Yep....mention of AHBs and before anyone can even make a negative comment, and you have beekeepers being all defensive and such. Figures, from the group of beekeepers who already have them in their area, or will shortly.
Truth is....I don't want them in my operation. If you do, then fine. But don't denigrate me (or others) for not "promoting" or suggesting that we should have no concerns. Except in cases where someone was highly allergic and would of died from any type bee sting, almost all "stinging incidents" over the past 20 years where someone has died, are from AHB areas or from documented AHB bees. Go laugh and tell the family of that dead man that there is no danger and we should all somehow promote AHBs.
Show me a stinging incident where someone died of EHBs. Not a one time allergic reaction. But a stinging incident meaning a massive attack and a hundred of more stings. All of them are AHBs. There is a difference. There is an increased risk.
I find it ironic that the death of a person results in the finding of AHBs for the first time in Georgia, while some claim there is nothing to be concerned about. When was the last person killed by bees in Georgia under circumstances such as this? It's not like this is a daily situation, and by some luck, AHBs were discovered. The announcement of finding AHBs for the first time, from the death of a person by a stinging incident, while others somehow suggesting AHbs are seemingly safe, is irony at it's best.
Are they as bad as the media hype. No. Are there probably benefits of AHB genetics. Yes. Are there negative impacts to feral genetic pools? Yes. Will certain townships and towns see restrictions if AHBs move into an area? Yes. Is the spread of AHBs good for the community? No. Will I educate the public by suggesting there are no concerns? No.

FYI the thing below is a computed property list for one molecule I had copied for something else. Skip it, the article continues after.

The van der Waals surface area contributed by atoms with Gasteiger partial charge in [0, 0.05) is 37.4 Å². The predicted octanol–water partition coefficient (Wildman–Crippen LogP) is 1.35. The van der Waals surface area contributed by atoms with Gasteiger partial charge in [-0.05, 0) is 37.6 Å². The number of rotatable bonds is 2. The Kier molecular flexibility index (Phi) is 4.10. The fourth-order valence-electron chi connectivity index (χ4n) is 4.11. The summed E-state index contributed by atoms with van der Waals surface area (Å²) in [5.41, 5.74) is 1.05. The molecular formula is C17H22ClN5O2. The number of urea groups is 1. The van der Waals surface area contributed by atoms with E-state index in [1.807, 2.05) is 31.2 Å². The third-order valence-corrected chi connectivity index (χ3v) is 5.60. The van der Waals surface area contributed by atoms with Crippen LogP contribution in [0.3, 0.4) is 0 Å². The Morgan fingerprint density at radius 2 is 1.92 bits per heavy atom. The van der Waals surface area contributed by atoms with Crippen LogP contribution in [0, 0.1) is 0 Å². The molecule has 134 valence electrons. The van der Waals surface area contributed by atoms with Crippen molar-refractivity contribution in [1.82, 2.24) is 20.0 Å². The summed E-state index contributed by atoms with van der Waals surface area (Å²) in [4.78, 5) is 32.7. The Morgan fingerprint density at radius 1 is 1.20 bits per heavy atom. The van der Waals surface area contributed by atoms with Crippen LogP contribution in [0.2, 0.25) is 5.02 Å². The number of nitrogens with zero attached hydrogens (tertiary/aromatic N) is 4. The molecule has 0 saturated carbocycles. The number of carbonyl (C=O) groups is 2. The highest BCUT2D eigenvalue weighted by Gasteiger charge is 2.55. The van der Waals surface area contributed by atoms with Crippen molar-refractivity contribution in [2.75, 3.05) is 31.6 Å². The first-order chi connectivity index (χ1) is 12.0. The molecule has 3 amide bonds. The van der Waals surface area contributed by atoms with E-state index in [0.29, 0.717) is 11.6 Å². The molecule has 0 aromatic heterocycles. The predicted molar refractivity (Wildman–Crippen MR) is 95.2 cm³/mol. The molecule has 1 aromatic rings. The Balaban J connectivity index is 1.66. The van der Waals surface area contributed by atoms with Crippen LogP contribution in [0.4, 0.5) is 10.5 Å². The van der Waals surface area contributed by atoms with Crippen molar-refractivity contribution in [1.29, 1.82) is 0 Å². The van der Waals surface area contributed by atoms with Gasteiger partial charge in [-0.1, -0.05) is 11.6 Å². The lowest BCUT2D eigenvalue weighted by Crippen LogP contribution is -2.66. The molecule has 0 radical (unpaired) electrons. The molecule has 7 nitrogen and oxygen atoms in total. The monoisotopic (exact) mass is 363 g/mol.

The business will sort out the bee hype on it's own. If the southern beekeepers, who probably is more concerned with protecting their own operations or hobby than anything else, continues to provide safe and workable bees, then the impact will be low. If on the other hand, they supply nasty bees, then the consumer will ultimately decide. In the past few years, I have received probably several dozen calls from beekeepers with extremely nasty bees. And I will not mention the operation in Texas that the bees came from. But I suppose from other posts and comments, it would be known to most. I helped more than several of these beekeepers requeen. And my last suggestion is to perhaps buy from providers in areas where AHBs are not established. And I don't think that is a concept that needs much promotion. Most beekeepers once educated, can make rational decisions of where to by bees based on such matters. And I don't think a bunch of southern beekeepers claiming in a thread about a dead guy, that there are no issues, will change that thought process much.
Did I ever send off samples of these nasty bees? No. Why be the first to find AHBs in the local area when others will swoop in and use it as an excuse for funding and ultimately have no authority or goal to stop the shipping of bees, yet will try to force me into policies and restrictions on a local level.
If the southern beekeepers make an effort to keep AHBs out of their commercial industry, then they will benefit. If the southern beekeepers take the position that AHBs are no problem and suggest that shipping off these bees are of no concern, I think their business will suffer.
You can bash me all you want. What I say is true, and my opinion. And it is an opinion of most beekeepers I know outside of those already in AHB territory. It's not about fear. It's about not wanting AHB in my operation or in the local area for a host of public and environmental reasons.